End asylum system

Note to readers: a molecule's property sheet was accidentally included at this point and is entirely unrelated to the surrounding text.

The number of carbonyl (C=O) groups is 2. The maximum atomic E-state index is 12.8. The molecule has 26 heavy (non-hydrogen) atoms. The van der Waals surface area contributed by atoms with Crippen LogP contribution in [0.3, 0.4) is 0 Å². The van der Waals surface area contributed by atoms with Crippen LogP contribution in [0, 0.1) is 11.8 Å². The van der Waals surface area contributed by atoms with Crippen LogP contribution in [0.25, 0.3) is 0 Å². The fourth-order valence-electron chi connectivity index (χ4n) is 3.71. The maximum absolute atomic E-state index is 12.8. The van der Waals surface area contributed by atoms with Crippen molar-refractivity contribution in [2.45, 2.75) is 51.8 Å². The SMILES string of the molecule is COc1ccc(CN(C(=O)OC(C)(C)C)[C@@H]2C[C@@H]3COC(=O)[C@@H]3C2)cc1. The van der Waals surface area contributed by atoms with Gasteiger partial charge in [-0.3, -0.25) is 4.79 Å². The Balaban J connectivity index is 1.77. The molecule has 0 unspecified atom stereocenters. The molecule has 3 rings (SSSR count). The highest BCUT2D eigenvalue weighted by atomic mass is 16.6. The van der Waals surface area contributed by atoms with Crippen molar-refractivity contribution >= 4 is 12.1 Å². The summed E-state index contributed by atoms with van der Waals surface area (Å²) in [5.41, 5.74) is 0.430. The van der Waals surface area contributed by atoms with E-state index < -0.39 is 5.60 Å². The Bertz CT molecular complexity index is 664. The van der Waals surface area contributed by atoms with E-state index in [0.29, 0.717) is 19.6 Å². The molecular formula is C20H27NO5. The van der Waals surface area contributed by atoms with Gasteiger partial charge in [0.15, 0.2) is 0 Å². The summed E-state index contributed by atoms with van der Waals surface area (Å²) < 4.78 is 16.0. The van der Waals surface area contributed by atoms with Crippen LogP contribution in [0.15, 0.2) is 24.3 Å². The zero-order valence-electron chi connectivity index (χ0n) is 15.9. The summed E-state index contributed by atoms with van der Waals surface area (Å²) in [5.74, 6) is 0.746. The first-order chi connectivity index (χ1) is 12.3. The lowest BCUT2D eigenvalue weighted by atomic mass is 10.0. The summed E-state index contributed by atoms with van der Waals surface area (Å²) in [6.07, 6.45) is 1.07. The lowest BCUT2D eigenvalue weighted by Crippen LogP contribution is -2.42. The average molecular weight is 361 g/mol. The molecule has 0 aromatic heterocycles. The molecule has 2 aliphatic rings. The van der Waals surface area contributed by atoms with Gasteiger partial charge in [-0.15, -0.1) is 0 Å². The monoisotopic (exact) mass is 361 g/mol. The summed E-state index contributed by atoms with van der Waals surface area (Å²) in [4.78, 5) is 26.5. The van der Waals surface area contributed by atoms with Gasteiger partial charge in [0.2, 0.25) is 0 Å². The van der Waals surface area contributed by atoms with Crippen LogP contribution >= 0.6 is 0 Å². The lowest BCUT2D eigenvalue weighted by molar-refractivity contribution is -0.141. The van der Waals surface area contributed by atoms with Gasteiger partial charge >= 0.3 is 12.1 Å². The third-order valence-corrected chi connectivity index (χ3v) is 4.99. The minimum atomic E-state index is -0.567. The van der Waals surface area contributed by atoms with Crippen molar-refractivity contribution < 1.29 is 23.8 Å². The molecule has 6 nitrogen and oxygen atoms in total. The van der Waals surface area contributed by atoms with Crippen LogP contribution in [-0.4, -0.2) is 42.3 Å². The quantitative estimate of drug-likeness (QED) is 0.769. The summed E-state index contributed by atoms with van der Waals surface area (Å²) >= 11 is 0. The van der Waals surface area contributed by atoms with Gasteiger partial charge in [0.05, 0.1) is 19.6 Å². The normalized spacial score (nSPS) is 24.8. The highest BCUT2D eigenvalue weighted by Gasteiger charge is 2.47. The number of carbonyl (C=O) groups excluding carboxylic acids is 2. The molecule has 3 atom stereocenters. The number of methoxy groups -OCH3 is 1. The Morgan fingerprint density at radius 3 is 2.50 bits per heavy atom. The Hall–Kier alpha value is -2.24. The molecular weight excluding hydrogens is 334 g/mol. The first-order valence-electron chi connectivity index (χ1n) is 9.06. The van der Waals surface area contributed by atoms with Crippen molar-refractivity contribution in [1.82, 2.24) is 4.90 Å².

The week after the publication of the government's white paper on asylum and immigration, events at the Yarls Wood detention centre were a timely reminder of the brutality of existing government policy and the whole asylum system (see Weekly Worker February 14). Yarls Wood, near Bedford, is the largest 'immigration removal centre' in Europe. It was the flagship of a fleet built by the government to expedite the deportation of unsuccessful applicants for asylum. It is the 'last stop' before deportation and is one of several such centres around the country - others exist at Dungavel, South Lanarks and Harmondsworth. All are needed to meet the deportation targets set by the government of 2,500 every month, starting in March, and 37,000 a year by 2004. However, a revolt by the detainees from February 14 through the weekend reduced the Group 4-run, £100 million facility to little more than a pile of ashes. What exactly led to the uprising by the Yarls Wood detainees is unclear. Campaigners argue that it began following the handcuffing of a 55-year-old woman who had been denied adequate medical treatment. This version of events has subsequently been lent some credibility by the letter to The Guardian from an anonymous visitor to Yarls Wood who highlighted "poor or absent medical treatment" (February 18). Unsurprisingly the official story is somewhat different. Both Group 4 and the GMB, the union that represents staff at Yarls Wood, insist that no handcuffs were involved. Purportedly the disturbance began when staff intervened in a row between three women and restrained one, without handcuffs, who was "agitated". Whatever the truth of the particular case, the Group 4 guards are notoriously profit-driven and unsympathetic in almost equal measure - adding to an already inhuman system where being in the wrong country is regarded as a crime. After clashes between the 'inmates' on the one side and riot police drafted in from as far afield as London alongside the Group 4 guards on the other, several fires were lit. Some detainees seized the opportunity to escape from their incarceration, using keys taken from staff. Some may well have not been so lucky. At least 25 'residents' are missing: either they escaped or died in the fire that gutted three-quarters of the complex. No socialist will shed any tears over the destruction of the centre. Given the circumstances of the refugee's detention and mistreatment, the hand-wringing liberal attitude of some, like the Refugee Council is simply revolting. Piously they intoned: "We don't condone any criminal act" and proceeded to call for any allegations to be "investigated and dealt with by the police and the courts" (statement, February 15). Needless to say, the most serious crime committed is the detention of the refugees themselves, who in making a legitimate bid for freedom have committed no 'crime' whatsoever. Unsurprisingly Beds police see things rather differently. As well as arresting 13 would-be escapees, they were quick to announce a criminal investigation, claiming the whole thing was part of a premeditated plot. To this effect a Group 4 employee was wheeled out to relate to the local press how there was an "odd atmosphere in the place all week". Speaking to Bedfordshire on Sunday, a local newspaper, he told of "people getting together and there were a lot of secret discussions going on - at the end of which the word went round that they were 'going to burn this place down'" (February 19). Not only that. The guards then proceeded to do their best to portray themselves as victims: "Every day staff are spat at, sworn at and abused both verbally and physically" (ibid). However, Group 4 itself was quick to dismiss any notion of a premeditated attempt at a breakout: "There did not appear to be anything building up" (The Observer February 17). It simply would not do to officially admit that warning signs had been ignored. Former inmates present a rather different image, Codson Chaphiki, a 29-year-old teacher from Zimbabwe who was recently released from Yarls Wood, revealed that, "Detainees are treated like convicted criminals and the officers make you feel as if you are not wanted here" (The Guardian February 16). An understatement. Much has been made of the supposedly opulent facilities at Yarls Wood. Tales of the "10 well-equipped classrooms", " six-choices for breakfast, lunch and dinner" and twin rooms with "en suite facilities" (The Daily Telegraph February 16) are meant to create the image of Yarls Wood as a rather benign holiday camp. The 'guests' are made to look like ungrateful and rather impertinent malcontents. Which all conceals the fact that the inmates are kept under lock and key: a well-equipped prison remains a prison. In many respects, however, Yarls Wood was not well equipped at all. The lack of any sort of sprinkler system made the fire all the more damaging. None of the recently built facilities has such a system. Even the immigration minister, Lord Rooker, was forced to concede that this situation was "extraordinary" - we can be sure that his own offices are not so deficient when it comes to safety equipment. Our arguments around asylum must be part of a general fight for consistent democracy. At a recent press conference, held after a demonstration against the events at Yarls Wood, Weyman Bennett, speaking on behalf of the Socialist Alliance, provided us with a perfect example of how not to approach this question - if the short extract contained in the subsequent press release is anything to go by: "The fire at Yarls Wood is an indictment of New Labour's privatisation policies." This statement - presumably referring to the fact that safety had been bypassed in the interests of profit - carries with it the implication that government-run detention centres would somehow be acceptable. They would not. Detention centres are a product of the fundamentally anti-democratic asylum and immigration system. From our standpoint as communists and revolutionary socialists it is not just detention centres that are a monstrosity: so are forced dispersal, deportation and the whole asylum system. Freedom of movement should be considered a basic human right - and not only for those claiming persecution. Every worker, every human being, must have the right to travel, settle and work anywhere in the world. If capital is free to move across borders, so too must workers be. Our critique begins from this revolutionary-democratic perspective. In other words, abolition of the system of detention centres must be set within the context of a broader programme for change. People before profit, our general election manifesto, outlines our approach succinctly: "The Socialist Alliance fights for freedom of movement, open borders and an end to immigration laws" (p14). In making itself the hegemon of the democratic struggle within society the working class transforms itself into the tribune of the struggles of all the oppressed. It bridges the gap between staff and 'inmates' at such centres. Thus, while detention centres should undoubtedly be closed, we are not indifferent to the concerns of the staff. We demand, along with the closure of the centres, that the centre workers be found suitable alternative employment without loss of pay in an altogether more useful social role. James Mallory Call for action The rebellion by the Yarls Wood detention centre highlights in the most graphic way the inhumanity of the government's policy of Secure borders, safe haven. Tighter controls on the most vulnerable in a country which has had the worst record for detaining asylum-seekers across Europe. Labour's schemes for asylum-seekers now make past Tory policy appear like the epitome of enlightened and liberal thinking. The Labour government is leading a crusade against immigration and Yarls Wood is the result. Where socialists and immigration campaigners failed - allowing it to be built and occupied in what Paul Foot describes as "leafy Bedfordshire" - the detainees appear to have partially succeeded. Half the centre has been razed to the ground. The question is, what will socialists and campaigners do now? There have been press releases, leaflets and discussions, along with some activity, including public stalls and demonstrations - all a good start. But what next? Bedfordshire Socialist Alliance has been taking an active part in the demonstrations, continuing its opposition to all racist immigration controls and opposition to Yarls Wood. This message seems to be covered by press statements that have been issued by the Campaign to Stop Arbitrary Detention at Yarls Wood, the Committee to Defend Asylum-Seekers and Barbed Wire Britain. The most up to date petition for the three groups calls for: * an independent public enquiry into the events at Yarls Wood * the immediate resignation of David Blunkett and Lord Rooker * an end to the detention of asylum-seekers. However, an earlier activist fax storm called on February 18 makes no mention of an end of detention, restricting itself to calling for a public enquiry. This appears to assume the continuation of the detention system, subject to "safeguards" - a sprinkler system and some training for Group 4 guards perhaps. Any public enquiry, even if it takes place, will be a long drawn out affair. Meanwhile detention continues and Yarls Wood is rebuilt? It is world capitalism that creates the system where billions of people suffer poverty and oppression - even in "leafy Bedfordshire". The reason for migration is itself rooted in the barbarism and bankruptcy of world capitalism. The detention system and Yarls Wood are manifestations of the callous and cynical treatment of the most desperate people in the world and reveals why the working class has to create a socialist alternative to the existing world order - not tie itself into it. This means a world without frontiers. Eryk Karas Bedfordshire SA